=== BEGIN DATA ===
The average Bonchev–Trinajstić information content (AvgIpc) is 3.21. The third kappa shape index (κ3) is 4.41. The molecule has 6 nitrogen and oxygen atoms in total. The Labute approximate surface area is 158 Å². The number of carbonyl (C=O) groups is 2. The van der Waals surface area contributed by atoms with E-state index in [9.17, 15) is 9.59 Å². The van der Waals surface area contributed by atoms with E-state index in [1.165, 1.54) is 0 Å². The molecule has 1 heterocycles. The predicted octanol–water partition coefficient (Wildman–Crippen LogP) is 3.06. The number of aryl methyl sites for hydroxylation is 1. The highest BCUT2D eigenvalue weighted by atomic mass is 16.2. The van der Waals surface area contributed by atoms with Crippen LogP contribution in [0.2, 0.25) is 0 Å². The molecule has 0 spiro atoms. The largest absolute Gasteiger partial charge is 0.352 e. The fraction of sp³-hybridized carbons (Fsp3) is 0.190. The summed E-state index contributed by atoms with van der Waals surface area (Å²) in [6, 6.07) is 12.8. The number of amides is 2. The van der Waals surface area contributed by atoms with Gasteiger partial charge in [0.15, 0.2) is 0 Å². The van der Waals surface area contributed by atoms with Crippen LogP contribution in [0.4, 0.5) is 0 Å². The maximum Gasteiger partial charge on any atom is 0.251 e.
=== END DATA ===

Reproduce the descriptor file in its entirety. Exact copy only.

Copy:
The average Bonchev–Trinajstić information content (AvgIpc) is 3.21. The third kappa shape index (κ3) is 4.41. The molecule has 6 nitrogen and oxygen atoms in total. The Labute approximate surface area is 158 Å². The number of carbonyl (C=O) groups is 2. The van der Waals surface area contributed by atoms with E-state index in [9.17, 15) is 9.59 Å². The van der Waals surface area contributed by atoms with E-state index in [1.165, 1.54) is 0 Å². The molecule has 1 heterocycles. The predicted octanol–water partition coefficient (Wildman–Crippen LogP) is 3.06. The number of aryl methyl sites for hydroxylation is 1. The highest BCUT2D eigenvalue weighted by atomic mass is 16.2. The van der Waals surface area contributed by atoms with Crippen LogP contribution in [0.2, 0.25) is 0 Å². The molecule has 0 spiro atoms. The largest absolute Gasteiger partial charge is 0.352 e. The fraction of sp³-hybridized carbons (Fsp3) is 0.190. The summed E-state index contributed by atoms with van der Waals surface area (Å²) in [6, 6.07) is 12.8. The number of amides is 2. The van der Waals surface area contributed by atoms with Gasteiger partial charge in [0.15, 0.2) is 0 Å². The van der Waals surface area contributed by atoms with Crippen LogP contribution in [0.4, 0.5) is 0 Å². The maximum Gasteiger partial charge on any atom is 0.251 e.